Brexit talks may have finished, but the EU’s negotiations with Britain about fish are only just beginning.
EU fisheries ministers will hold a video call on Monday to prepare for the first annual negotiation with the UK on fishing rights for the many different species that roam between British and EU waters.
The purpose of this new EU-UK negotiation is to set overall fishing limits for 2021 for each species to make sure they are not overfished. Each sides’ share — its quota — of those fishing rights is already set out in the Brexit trade deal.
Monday’s discussion will be a reminder that it is not just the UK fishing sector that is deeply unhappy about that deal: there is plenty of frustration and anger on the EU side as well.
Ireland already complained at a meeting of EU diplomats this month that it was being asked to bear a disproportionate share of the quota cuts that Brussels negotiated with Britain.
As part of the future-relationship deal, the EU agreed to reduce its quota shares for dozens of types of fish. Much of that has already taken effect in 2021, with the rest to phase in by January 2025.
The cuts — equivalent to around 25 per cent of the more than €630m worth of fish that EU boats used to catch in British waters each year — concern lucrative species that are mainstays of national fishing fleets. For Ireland, an especially tough blow is a one-quarter reduction in its quota share for western mackerel, the country’s largest stock.
Other nationals fleets are also despondent. Esben Sverdrup-Jensen, chief executive of the Danish Pelagic Producers Organisation, told the FT that the adjustments were a “massive blow”.
“A lot of Danish fishermen have had some serious conversations with their financial institutions over the past few weeks and no doubt there will be fishermen who will go out of business here and lose their vessels,” he said.
EU officials noted that the cuts were far less than those sought by the UK, which made taking back control of its fishing waters a core negotiating objective. Brussels also insists that the trade deal offers stability.
For one thing, the treaty is clear that further quota changes can only be made if both sides agree.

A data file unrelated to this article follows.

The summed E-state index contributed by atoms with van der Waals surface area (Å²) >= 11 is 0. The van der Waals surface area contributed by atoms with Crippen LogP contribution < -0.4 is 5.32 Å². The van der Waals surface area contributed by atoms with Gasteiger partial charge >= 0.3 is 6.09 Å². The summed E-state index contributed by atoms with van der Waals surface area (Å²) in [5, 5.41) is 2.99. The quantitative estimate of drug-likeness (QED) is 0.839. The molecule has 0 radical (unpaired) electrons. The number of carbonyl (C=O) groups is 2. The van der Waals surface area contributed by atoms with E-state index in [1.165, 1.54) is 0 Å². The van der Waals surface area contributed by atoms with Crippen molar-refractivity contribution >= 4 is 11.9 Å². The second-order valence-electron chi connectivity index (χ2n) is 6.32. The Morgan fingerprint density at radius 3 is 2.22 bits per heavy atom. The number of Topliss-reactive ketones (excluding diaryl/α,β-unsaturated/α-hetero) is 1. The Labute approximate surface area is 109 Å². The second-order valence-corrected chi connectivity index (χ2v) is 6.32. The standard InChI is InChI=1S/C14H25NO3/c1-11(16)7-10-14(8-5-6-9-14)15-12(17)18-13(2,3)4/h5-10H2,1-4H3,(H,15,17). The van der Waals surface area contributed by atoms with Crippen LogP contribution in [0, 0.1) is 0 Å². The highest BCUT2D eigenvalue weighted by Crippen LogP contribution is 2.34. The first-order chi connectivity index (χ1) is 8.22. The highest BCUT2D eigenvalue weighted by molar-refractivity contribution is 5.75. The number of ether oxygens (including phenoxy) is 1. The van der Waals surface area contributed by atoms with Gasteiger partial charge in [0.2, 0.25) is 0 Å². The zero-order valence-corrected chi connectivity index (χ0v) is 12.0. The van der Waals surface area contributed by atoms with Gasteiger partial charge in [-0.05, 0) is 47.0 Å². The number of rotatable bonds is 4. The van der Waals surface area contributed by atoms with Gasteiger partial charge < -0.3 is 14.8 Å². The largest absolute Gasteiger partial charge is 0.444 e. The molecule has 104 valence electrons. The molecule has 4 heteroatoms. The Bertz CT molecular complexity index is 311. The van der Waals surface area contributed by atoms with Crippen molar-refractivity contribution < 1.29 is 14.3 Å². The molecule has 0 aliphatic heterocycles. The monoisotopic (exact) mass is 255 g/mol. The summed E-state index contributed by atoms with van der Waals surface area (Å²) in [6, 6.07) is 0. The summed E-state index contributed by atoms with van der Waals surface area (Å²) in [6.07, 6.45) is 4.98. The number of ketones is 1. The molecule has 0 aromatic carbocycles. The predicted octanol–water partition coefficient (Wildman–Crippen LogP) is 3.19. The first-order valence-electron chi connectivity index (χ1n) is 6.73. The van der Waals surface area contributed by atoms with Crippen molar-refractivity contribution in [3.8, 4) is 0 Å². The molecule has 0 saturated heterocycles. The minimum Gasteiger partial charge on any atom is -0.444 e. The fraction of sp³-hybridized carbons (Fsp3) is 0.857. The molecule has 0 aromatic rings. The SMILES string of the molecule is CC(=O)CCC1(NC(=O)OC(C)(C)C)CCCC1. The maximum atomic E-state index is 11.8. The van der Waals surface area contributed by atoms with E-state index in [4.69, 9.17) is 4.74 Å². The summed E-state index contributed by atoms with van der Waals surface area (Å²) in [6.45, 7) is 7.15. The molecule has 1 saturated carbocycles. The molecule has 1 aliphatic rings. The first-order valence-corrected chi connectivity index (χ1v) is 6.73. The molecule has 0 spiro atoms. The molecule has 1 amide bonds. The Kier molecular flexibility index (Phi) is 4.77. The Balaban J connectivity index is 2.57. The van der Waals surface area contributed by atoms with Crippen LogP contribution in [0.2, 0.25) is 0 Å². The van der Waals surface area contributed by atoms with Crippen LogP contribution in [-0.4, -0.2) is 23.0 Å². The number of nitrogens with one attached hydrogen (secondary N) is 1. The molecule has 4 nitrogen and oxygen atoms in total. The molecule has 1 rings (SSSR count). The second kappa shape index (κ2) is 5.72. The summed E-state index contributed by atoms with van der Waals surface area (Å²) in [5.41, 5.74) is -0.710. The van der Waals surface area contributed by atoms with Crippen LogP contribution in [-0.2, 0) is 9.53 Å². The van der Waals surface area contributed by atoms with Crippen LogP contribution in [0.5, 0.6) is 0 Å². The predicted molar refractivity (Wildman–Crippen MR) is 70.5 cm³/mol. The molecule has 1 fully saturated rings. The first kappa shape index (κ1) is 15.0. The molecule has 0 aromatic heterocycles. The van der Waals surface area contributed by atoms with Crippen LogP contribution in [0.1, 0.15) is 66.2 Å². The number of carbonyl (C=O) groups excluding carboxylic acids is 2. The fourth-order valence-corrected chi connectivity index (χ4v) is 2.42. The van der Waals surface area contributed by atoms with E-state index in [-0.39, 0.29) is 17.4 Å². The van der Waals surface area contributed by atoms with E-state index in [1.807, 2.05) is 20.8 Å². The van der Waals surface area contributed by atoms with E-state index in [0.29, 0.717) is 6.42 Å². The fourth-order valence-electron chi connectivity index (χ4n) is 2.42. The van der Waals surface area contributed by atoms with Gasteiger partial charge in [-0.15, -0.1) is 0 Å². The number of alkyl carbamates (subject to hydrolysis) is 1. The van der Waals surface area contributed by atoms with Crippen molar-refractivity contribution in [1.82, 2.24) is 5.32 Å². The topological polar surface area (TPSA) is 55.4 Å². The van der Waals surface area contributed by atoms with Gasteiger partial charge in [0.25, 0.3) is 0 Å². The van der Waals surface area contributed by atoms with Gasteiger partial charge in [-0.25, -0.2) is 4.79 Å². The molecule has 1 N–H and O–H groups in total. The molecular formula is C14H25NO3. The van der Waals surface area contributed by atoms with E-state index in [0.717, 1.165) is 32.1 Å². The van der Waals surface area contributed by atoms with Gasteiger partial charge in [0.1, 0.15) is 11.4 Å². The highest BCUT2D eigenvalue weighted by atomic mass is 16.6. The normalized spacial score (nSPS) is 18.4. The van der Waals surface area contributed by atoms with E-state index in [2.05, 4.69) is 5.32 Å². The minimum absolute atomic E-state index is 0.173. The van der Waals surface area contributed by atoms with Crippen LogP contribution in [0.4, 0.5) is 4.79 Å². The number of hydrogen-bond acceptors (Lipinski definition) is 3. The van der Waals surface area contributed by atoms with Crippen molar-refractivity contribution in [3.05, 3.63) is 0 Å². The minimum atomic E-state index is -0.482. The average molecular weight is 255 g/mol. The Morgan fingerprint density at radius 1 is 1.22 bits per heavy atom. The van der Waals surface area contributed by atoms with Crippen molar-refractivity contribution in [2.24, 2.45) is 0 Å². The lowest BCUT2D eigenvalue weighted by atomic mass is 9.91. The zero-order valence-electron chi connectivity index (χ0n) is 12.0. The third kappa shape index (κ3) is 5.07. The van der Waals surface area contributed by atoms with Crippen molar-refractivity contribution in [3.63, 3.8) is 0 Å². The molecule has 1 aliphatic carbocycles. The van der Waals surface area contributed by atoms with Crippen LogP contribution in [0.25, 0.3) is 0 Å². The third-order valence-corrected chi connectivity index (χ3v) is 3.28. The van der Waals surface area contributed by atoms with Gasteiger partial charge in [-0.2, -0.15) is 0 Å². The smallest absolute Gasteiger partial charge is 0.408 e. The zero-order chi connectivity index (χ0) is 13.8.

Access for EU boats to UK waters is also guaranteed until mid-2026 and the EU would have the right to take compensatory measures — including hitting British fish exports with tariffs — were the UK to decide at any point in the future to shut EU vessels out.
One way to mitigate the impact of the deal is money — Jan Jambon, the minister-president of Flanders, told the FT last week that the fishing sector would be a priority when it comes to spending his region’s share of the €5bn Brexit Adjustment Reserve that the EU is putting in place.
But the backlash raises pressure on EU negotiators, who need to hammer out numbers with the UK on the volume of fish their fleets can catch in 2021.
Such talks are a standard feature of relations between coastal states and are part of the more complicated fisheries landscape in which the EU finds itself. Brussels is used to negotiating each year on about a dozen shared fish stocks with Norway, the bloc’s main fishing neighbour up to now. In the talks with the UK, around 100 stocks will be in play.
Fish was a central issue in the trade negotiations. It will now be a test of how the EU and UK work together to apply the deal they reached.
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Coming up today
EU foreign ministers will discuss the detention of Alexei Navalny by Russian authorities as well as relations with the US. Other items on ministers’ agenda include co-operation with the UK and the EU’s strategy for sharing Covid-19 vaccines with other countries. Japan’s minister Toshimitsu Motegi will join the meeting by video for a discussion on Asia-Pacific matters.
Fisheries ministers will hold a video call on upcoming negotiations on fish stocks shared with the UK. Farm ministers will discuss reform of the Common Agricultural Policy.